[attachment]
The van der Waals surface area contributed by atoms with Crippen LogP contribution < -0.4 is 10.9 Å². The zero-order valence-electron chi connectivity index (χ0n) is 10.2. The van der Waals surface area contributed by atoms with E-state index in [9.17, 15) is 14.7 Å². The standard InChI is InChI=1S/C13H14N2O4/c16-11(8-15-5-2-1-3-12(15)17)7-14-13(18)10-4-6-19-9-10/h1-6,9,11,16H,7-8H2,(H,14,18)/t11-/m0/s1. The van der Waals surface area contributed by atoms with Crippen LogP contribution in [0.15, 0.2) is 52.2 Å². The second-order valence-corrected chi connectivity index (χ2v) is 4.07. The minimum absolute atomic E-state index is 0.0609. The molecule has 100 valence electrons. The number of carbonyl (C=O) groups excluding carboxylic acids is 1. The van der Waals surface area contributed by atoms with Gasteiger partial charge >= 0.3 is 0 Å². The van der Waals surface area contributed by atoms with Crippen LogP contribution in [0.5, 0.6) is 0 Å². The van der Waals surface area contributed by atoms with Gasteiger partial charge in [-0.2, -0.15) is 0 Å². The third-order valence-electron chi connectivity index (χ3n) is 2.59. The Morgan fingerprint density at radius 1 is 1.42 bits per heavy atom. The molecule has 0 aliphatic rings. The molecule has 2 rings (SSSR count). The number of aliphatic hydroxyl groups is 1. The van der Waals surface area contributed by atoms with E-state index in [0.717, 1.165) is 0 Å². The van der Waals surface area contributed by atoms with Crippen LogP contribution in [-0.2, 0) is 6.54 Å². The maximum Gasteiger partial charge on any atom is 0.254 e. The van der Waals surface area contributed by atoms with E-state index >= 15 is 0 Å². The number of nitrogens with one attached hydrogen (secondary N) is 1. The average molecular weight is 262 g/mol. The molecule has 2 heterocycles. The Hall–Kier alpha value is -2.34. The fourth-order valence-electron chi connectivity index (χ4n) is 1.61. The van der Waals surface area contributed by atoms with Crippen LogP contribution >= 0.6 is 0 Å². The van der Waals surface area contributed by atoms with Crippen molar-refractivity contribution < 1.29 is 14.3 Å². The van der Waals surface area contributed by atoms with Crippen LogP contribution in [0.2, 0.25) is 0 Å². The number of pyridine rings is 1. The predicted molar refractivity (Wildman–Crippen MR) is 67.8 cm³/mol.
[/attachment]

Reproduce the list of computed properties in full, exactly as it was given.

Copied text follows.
The van der Waals surface area contributed by atoms with Crippen LogP contribution < -0.4 is 10.9 Å². The zero-order valence-electron chi connectivity index (χ0n) is 10.2. The van der Waals surface area contributed by atoms with E-state index in [9.17, 15) is 14.7 Å². The standard InChI is InChI=1S/C13H14N2O4/c16-11(8-15-5-2-1-3-12(15)17)7-14-13(18)10-4-6-19-9-10/h1-6,9,11,16H,7-8H2,(H,14,18)/t11-/m0/s1. The van der Waals surface area contributed by atoms with Crippen LogP contribution in [0.15, 0.2) is 52.2 Å². The second-order valence-corrected chi connectivity index (χ2v) is 4.07. The minimum absolute atomic E-state index is 0.0609. The molecule has 100 valence electrons. The number of carbonyl (C=O) groups excluding carboxylic acids is 1. The van der Waals surface area contributed by atoms with Gasteiger partial charge >= 0.3 is 0 Å². The van der Waals surface area contributed by atoms with Crippen LogP contribution in [0.5, 0.6) is 0 Å². The van der Waals surface area contributed by atoms with Gasteiger partial charge in [-0.2, -0.15) is 0 Å². The third-order valence-electron chi connectivity index (χ3n) is 2.59. The Morgan fingerprint density at radius 1 is 1.42 bits per heavy atom. The molecule has 0 aliphatic rings. The molecule has 2 rings (SSSR count). The number of aliphatic hydroxyl groups is 1. The van der Waals surface area contributed by atoms with E-state index in [0.717, 1.165) is 0 Å². The van der Waals surface area contributed by atoms with Crippen LogP contribution in [-0.2, 0) is 6.54 Å². The maximum Gasteiger partial charge on any atom is 0.254 e. The van der Waals surface area contributed by atoms with E-state index >= 15 is 0 Å². The number of nitrogens with one attached hydrogen (secondary N) is 1. The average molecular weight is 262 g/mol. The molecule has 2 heterocycles. The Hall–Kier alpha value is -2.34. The fourth-order valence-electron chi connectivity index (χ4n) is 1.61. The van der Waals surface area contributed by atoms with Crippen LogP contribution >= 0.6 is 0 Å². The van der Waals surface area contributed by atoms with Crippen molar-refractivity contribution < 1.29 is 14.3 Å². The van der Waals surface area contributed by atoms with Crippen LogP contribution in [0.2, 0.25) is 0 Å². The number of pyridine rings is 1. The predicted molar refractivity (Wildman–Crippen MR) is 67.8 cm³/mol.